The Court emphasized that a duty to prevent take-home COVID would extend to every California employer and that “the pool of potential plaintiffs would be enormous, numbering not thousands but millions of Californians.” Imposing such a duty on an employer “would throw open the courthouse doors to a deluge of lawsuits…”

With this decision, the California Supreme Court resolves one of the most potentially dangerous legal issues arising from the pandemic. (Kuciemba v. Victory Woodworks, Inc.)

Third, some I-9 news….

The current I-9 form has been updated and will be obsolete and no longer valid for use as of October 31, 2023.

Starting Nov. 1, 2023, employers must begin using the updated version and employers who fail to use the updated edition of Form I-9 may be subject to all applicable penalties under the code.

You can find the edition date at the bottom of the page on the form and instructions.

The new form can be found here Form I-9, Employment Eligibility Verification

Employers can find more information on the USCIS Forms Updates page.


The United States Department of Homeland Security (“DHS”) has issued a final rule that will permit certain employers to remotely verify I-9 employment authorization documents on a permanent basis beginning August 1, 2023.

Historically, prior to COVID-19, employers or their representatives had to physically inspect the documents presented to verify eligibility to work in completing the I-9 form. The requirement for the physical inspection was suspended and extended several times during COVID-19.

Under the new rule, the DHS had created options for employers to review documents evidencing employment eligibility and identity without physical inspection and could implement a remote process to examine the employee’s documents providing their employment eligibility and identity. The new rule takes effect on August 1, 2023.

The rule is accompanied by a notice allowing employers enrolled in E-Verify to utilize the alternative procedures “Alternative Procedure: Optional Alternative 1 to the Physical Document Examination Associated with Employment Eligibility Verification,” introducing the first opportunity for employers to use the new remote verification option.

Effective August 1, 2023 under the new rule, to make use of remote authorization (which the rule refers to as the “alternative procedure”), employers must:

  • Be enrolled, and participate in good standing in E-Verify;
  • Use remote authorization for all employees at a site, or for all remote employees (but not for in-person or hybrid employees) so long as the employer does not adopt such a practice for a discriminatory purpose or treat employees differently based on a protected characteristic;
  • Retain copies of all the documents presented by the employee to establish their identity during the alternative procedures; and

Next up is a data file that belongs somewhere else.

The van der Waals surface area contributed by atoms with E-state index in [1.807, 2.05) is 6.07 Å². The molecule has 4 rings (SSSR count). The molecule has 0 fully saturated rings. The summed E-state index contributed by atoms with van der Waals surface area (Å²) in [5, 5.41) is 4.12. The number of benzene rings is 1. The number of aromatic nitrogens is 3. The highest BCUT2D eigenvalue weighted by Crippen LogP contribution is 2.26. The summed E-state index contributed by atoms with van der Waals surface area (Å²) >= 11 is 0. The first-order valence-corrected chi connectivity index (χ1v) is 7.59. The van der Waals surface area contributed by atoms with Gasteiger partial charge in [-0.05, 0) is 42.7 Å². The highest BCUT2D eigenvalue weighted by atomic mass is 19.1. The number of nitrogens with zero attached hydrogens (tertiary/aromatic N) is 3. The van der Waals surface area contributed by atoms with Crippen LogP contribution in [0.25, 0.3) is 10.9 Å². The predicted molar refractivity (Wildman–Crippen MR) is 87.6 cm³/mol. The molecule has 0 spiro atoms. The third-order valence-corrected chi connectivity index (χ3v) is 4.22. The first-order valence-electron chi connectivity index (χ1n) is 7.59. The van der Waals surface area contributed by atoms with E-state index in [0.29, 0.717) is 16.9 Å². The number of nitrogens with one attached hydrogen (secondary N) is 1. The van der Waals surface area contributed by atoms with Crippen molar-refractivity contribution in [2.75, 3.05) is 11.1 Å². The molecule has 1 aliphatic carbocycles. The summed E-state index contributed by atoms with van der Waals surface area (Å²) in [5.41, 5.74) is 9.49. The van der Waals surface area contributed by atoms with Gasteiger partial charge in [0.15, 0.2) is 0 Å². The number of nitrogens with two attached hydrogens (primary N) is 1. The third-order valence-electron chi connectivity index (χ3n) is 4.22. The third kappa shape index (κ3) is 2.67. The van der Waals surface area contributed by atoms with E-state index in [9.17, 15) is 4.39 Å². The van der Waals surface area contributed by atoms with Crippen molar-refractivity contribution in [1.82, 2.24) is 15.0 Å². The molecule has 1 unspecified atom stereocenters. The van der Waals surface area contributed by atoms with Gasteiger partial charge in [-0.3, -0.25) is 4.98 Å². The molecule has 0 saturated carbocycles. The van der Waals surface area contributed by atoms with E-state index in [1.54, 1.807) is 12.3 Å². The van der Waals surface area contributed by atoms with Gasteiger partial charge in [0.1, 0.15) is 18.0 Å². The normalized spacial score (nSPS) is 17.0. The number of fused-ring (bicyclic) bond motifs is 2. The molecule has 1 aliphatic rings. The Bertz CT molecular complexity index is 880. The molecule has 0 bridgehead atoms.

• Complete required E-Verify trainings on fraud awareness and anti-discrimination.

Further, the rule states that within three (3) business days of an employee’s first day of employment, an employer using the alternative procedure must:

  • Examine copies of Form I-9 documents or an acceptable receipt to ensure that the documentation presented reasonably appears to be genuine;
  • Conduct a live video interaction with the individual presenting the document(s) to ensure that the documentation reasonably appears to be genuine and related to the individual. The employee must first transmit a copy of the documents to the employer and then present the same documents during the live video interaction;
  • Indicate on the Form I-9, by completing the corresponding box, that an alternative procedure was used to examine the documentation to complete the form, or for re-verification, as applicable;
  • Retain, consistent with applicable regulations, a clear and legible copy of the documentation; and
  • In the event of a Form I-9 audit or investigation by a relevant federal government official, make available the clear and legible copies of the identity and employment authorization documentation presented by the employee for document examination in connection with the employment eligibility verification process.

The new rule will apply on a prospective basis to employees hired after the option takes effect on August 1.

Employers who used remote document examination procedures due to the COVID-19 pandemic and who are now subject to the requirement to conduct in-person physical examinations of such documents by August 30, 2023 may use the alternative procedure to satisfy this re-examination requirement, provided that they:

  • Were enrolled in E-Verify at the time of the remote examination while using COVID flexibilities;
  • Created an E-Verify case for the employee (except for re-verification, for which no E-Verify case needs to be opened), and;
  • Performed the remote inspection between March 20, 2020 and July 31, 2023.

Employers making use of this accommodation under the final rule must also add “alternative procedure” with the date of the live video interaction (discussed above) to the employee’s I-9 form. As noted above, the accommodation does not apply to employers who were not enrolled in E-Verify – or did not create an E-Verify case for the employee(s) in question if required – at the time the remote verification was initially conducted.

This Newsletter is intended as a brief summary of employment law. While every effort has been made to ensure the accuracy of the information contained herein, it is not intended to serve as “legal advice,” or to establish an attorney-client relationship. If additional information is needed on any of the topics contained herein, please contact our office. All rights reserved. ©2023.